What goes in .npmignore?

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This posts comes out of a question I answered at StackOverflow.

Topic: Should I .npmignore my tests?

The asker goes on to ask: What should you really put in your .npmignore file? The answer, surprisingly, isn’t entirely obvious, at least form an official documentation perspective.

Many people don’t even use it as everything in your .gitignore is ignored in npm by default if .npmignore doesn’t exist. Additionally, many files are already ignored by default regardless of settings and some files are always excluded from being ignored, as outlined in the link above.

There is not much official on what always should be there because it is basically a subset of .gitignore, but from what I gather from using node for 5-ish years, here’s what I’ve come up with.

Note: By production I mean any time where your module is used by someone and not to develop on the mdoule itself.

Pre-release cross-compiled sources

  • Pros: If you are using a language that cross-compiles into JavaScript, you can precompile before release and not include .coffee files in your package but keep tracking them in your git repository.

Build file leftovers

  • Pros: People using things like node-gyp might have object files that get generated during a build that never should go into the package.
  • Cons: This should always go into the .gitignore anyway. You must place these things inside here if you are using a .npmignore file already as it overrides .gitignore from npm’s point of view

Tests

  • Pros: Less baggage in your production code.
  • Cons: You cannot run tests on live environments in the slim chace there is a system-specific failure, such as an out of date version of node running that causes a test to fail.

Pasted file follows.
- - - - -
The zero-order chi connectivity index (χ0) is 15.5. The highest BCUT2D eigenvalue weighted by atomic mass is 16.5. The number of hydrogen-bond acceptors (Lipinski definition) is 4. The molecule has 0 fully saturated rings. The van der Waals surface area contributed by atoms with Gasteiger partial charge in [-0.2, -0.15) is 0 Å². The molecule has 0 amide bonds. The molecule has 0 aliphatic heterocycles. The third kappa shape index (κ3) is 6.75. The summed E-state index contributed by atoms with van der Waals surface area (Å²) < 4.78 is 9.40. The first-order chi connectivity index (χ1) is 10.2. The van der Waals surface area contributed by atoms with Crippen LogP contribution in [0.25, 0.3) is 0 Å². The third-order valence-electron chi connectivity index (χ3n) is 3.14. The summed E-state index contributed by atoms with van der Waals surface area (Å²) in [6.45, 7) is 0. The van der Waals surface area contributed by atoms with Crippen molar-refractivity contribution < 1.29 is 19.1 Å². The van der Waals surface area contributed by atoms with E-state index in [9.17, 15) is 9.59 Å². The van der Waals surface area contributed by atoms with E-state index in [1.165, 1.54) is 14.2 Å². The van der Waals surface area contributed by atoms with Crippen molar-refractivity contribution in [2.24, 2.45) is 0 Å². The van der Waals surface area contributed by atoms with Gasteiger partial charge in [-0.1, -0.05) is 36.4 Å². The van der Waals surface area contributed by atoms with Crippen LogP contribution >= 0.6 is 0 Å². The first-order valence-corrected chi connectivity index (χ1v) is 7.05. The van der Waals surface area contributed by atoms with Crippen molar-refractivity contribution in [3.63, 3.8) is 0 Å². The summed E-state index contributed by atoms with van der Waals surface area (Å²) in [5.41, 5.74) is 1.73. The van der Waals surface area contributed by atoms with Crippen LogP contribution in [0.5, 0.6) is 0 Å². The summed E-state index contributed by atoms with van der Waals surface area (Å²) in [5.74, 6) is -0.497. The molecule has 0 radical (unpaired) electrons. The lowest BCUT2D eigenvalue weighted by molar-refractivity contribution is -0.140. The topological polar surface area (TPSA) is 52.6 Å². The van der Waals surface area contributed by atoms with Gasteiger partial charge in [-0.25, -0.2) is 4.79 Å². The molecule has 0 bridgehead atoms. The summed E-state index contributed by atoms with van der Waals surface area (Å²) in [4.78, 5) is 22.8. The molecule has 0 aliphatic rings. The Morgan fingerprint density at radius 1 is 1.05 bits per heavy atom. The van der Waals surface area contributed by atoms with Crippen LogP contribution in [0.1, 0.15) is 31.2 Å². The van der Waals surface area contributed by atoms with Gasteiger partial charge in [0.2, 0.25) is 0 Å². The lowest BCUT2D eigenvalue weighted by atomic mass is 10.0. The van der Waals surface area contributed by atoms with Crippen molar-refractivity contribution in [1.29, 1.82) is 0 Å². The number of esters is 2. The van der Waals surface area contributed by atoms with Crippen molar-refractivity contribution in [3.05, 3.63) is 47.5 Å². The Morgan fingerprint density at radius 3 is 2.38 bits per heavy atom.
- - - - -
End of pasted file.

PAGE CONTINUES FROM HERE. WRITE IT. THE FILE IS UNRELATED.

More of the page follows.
Continuous integration settings/Meta files

  • Pros: Again, less baggage. Things such as .travis.yml are not required for using, testing, or viewing the code.

Non-readme docs and code examples

  • Pros: Less baggage. Some people exist in the school-of-thought where if you cannot express at least minimum viable functionality in your Readme, your module is too big.
  • Cons: People cannot see exhaustive documentation and code examples on their own file system. They would have to visit the repository (which also requires an internet connection).

Github-pages objects

  • Pros: You certainly don’t need to litter your releases with CNAME files or placeholder index.htmls if you use your module serves double-duty as a gh-pages branch as well.

bower.json and friends

  • Pros: If you decide to build in your dependencies prior to release, you don’t need the end-user to install bower then install more things with that. I would, personally, keep that stuff in the package. When I do an npm install, I should only be relying on npm and no other external sources.

Basically, you should ever use it if there is something you wish to keep out of your npm package but not out of your npm repository. It’s not a long list of items, but npm would rather build in the functionality than having people stuck with irrelevant objects in their package.

When making your NPM package, just remember to only include things that people will need to use it.

(From My Answer)


© Sam Thompson